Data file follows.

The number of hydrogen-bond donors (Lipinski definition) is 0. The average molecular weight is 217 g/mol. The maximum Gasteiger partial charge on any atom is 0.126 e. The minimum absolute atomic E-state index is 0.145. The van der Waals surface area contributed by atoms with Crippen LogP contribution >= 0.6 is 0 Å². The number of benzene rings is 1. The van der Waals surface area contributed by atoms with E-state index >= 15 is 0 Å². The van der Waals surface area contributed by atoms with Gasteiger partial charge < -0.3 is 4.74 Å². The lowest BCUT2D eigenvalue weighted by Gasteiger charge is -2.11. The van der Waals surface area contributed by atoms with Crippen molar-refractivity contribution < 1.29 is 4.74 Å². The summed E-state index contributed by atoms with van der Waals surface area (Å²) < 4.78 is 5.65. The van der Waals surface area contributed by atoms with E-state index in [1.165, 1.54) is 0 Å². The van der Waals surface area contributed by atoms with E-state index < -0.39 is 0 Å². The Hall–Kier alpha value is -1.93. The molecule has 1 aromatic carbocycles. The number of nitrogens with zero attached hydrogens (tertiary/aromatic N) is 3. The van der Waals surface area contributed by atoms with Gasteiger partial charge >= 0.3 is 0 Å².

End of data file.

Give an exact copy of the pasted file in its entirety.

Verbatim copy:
The number of hydrogen-bond donors (Lipinski definition) is 0. The average molecular weight is 217 g/mol. The maximum Gasteiger partial charge on any atom is 0.126 e. The minimum absolute atomic E-state index is 0.145. The van der Waals surface area contributed by atoms with Crippen LogP contribution >= 0.6 is 0 Å². The number of benzene rings is 1. The van der Waals surface area contributed by atoms with E-state index >= 15 is 0 Å². The van der Waals surface area contributed by atoms with Gasteiger partial charge < -0.3 is 4.74 Å². The lowest BCUT2D eigenvalue weighted by Gasteiger charge is -2.11. The van der Waals surface area contributed by atoms with Crippen molar-refractivity contribution < 1.29 is 4.74 Å². The summed E-state index contributed by atoms with van der Waals surface area (Å²) < 4.78 is 5.65. The van der Waals surface area contributed by atoms with E-state index in [1.165, 1.54) is 0 Å². The van der Waals surface area contributed by atoms with E-state index < -0.39 is 0 Å². The Hall–Kier alpha value is -1.93. The molecule has 1 aromatic carbocycles. The number of nitrogens with zero attached hydrogens (tertiary/aromatic N) is 3. The van der Waals surface area contributed by atoms with Gasteiger partial charge >= 0.3 is 0 Å².